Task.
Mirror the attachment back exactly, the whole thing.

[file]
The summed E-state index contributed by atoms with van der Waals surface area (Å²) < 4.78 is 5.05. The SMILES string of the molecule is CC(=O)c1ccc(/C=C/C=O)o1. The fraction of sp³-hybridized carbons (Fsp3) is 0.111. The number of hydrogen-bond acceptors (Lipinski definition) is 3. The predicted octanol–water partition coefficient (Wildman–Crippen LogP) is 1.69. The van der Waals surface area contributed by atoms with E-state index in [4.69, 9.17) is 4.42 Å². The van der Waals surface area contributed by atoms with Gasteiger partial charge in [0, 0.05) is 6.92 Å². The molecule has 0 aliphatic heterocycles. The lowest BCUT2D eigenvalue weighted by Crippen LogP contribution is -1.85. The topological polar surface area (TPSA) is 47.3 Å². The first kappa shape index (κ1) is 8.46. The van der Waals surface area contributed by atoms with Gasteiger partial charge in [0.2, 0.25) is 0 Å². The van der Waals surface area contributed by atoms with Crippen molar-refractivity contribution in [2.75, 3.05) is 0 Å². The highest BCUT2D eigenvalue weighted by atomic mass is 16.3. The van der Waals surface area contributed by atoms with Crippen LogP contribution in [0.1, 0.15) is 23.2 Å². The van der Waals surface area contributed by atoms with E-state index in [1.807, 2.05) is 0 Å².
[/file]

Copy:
The summed E-state index contributed by atoms with van der Waals surface area (Å²) < 4.78 is 5.05. The SMILES string of the molecule is CC(=O)c1ccc(/C=C/C=O)o1. The fraction of sp³-hybridized carbons (Fsp3) is 0.111. The number of hydrogen-bond acceptors (Lipinski definition) is 3. The predicted octanol–water partition coefficient (Wildman–Crippen LogP) is 1.69. The van der Waals surface area contributed by atoms with E-state index in [4.69, 9.17) is 4.42 Å². The van der Waals surface area contributed by atoms with Gasteiger partial charge in [0, 0.05) is 6.92 Å². The molecule has 0 aliphatic heterocycles. The lowest BCUT2D eigenvalue weighted by Crippen LogP contribution is -1.85. The topological polar surface area (TPSA) is 47.3 Å². The first kappa shape index (κ1) is 8.46. The van der Waals surface area contributed by atoms with Gasteiger partial charge in [0.2, 0.25) is 0 Å². The van der Waals surface area contributed by atoms with Crippen molar-refractivity contribution in [2.75, 3.05) is 0 Å². The highest BCUT2D eigenvalue weighted by atomic mass is 16.3. The van der Waals surface area contributed by atoms with Crippen LogP contribution in [0.1, 0.15) is 23.2 Å². The van der Waals surface area contributed by atoms with E-state index in [1.807, 2.05) is 0 Å².